Paintings are often created by gradual refinement. They usually begin with a sketch and gradually the details are filled in. However, it is not just a process of filling in. Sometimes the original plans turn out to be mistaken.
Countless paintings, when you look at them under x-ray, turn out to have parts that have been changed or adjusted. Some are even completely painted over with another painting.
Developing a piece of software often starts out with a sketch on a whiteboard, iterating on the idea and code, backtracking when we go down the wrong route, refactoring something and sometimes throwing the whole thing out and starting from scratch again.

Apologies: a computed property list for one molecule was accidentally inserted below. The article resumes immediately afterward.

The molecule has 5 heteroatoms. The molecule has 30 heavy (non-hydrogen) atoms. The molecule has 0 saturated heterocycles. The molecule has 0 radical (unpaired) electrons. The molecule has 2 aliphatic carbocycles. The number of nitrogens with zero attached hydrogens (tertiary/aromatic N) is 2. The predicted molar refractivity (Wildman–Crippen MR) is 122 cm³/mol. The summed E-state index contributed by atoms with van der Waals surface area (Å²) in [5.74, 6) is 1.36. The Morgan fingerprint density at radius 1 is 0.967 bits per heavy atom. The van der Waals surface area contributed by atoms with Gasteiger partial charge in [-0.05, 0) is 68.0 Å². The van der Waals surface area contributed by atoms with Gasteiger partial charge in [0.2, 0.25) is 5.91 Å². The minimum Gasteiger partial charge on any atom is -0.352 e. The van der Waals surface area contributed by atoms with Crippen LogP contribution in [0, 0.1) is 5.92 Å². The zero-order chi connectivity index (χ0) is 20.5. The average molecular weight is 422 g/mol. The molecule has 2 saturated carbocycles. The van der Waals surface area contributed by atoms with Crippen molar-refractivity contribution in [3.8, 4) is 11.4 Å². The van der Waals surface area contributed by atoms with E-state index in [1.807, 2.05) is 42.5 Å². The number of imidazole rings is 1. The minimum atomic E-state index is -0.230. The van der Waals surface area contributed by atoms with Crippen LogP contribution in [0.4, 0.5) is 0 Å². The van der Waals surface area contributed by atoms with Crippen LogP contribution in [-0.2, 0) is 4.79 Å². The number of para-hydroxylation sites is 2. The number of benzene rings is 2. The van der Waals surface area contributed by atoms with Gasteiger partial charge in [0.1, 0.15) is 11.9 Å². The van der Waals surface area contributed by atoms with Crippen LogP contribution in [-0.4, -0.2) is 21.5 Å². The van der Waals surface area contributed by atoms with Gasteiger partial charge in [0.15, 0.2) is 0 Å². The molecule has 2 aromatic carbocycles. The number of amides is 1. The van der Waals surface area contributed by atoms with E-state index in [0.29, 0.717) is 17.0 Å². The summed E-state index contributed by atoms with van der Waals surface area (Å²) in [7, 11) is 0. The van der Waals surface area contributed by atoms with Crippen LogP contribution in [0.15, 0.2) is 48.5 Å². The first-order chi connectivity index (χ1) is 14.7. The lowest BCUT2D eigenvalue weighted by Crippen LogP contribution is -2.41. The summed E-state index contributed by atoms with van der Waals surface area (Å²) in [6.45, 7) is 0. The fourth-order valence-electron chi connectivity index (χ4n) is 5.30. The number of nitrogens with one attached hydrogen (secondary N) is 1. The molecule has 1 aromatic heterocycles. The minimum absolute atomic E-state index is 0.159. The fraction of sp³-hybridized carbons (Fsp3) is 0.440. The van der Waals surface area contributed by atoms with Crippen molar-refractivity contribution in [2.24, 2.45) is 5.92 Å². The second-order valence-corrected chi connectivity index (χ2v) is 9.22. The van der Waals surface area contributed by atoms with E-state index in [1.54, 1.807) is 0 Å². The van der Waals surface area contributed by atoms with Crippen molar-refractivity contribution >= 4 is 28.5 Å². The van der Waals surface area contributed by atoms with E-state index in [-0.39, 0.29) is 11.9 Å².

Taking inspiration from others
There is a famous quote from Picasso: “Good artists copy, great artists steal.” Many famous artists are deeply influenced by work done before their time. If not by direct exposure, the ideas artists are exposed to through other people and media inevitably influence them.
Van Gogh admired and studied the works of many artists including Rembrandt and Doré. He allegedly copied 21 paintings of Jean Francois Millet and here you can see that Van Gogh’s Rest from Work was clearly inspired by Millet’s Noonday Rest.
Andy Warhol’s The Last Supper was clearly inspired by Leonardo da Vinci’s The Last Supper. He created more than 100 paintings and works on paper based on Da Vinci’s masterpiece.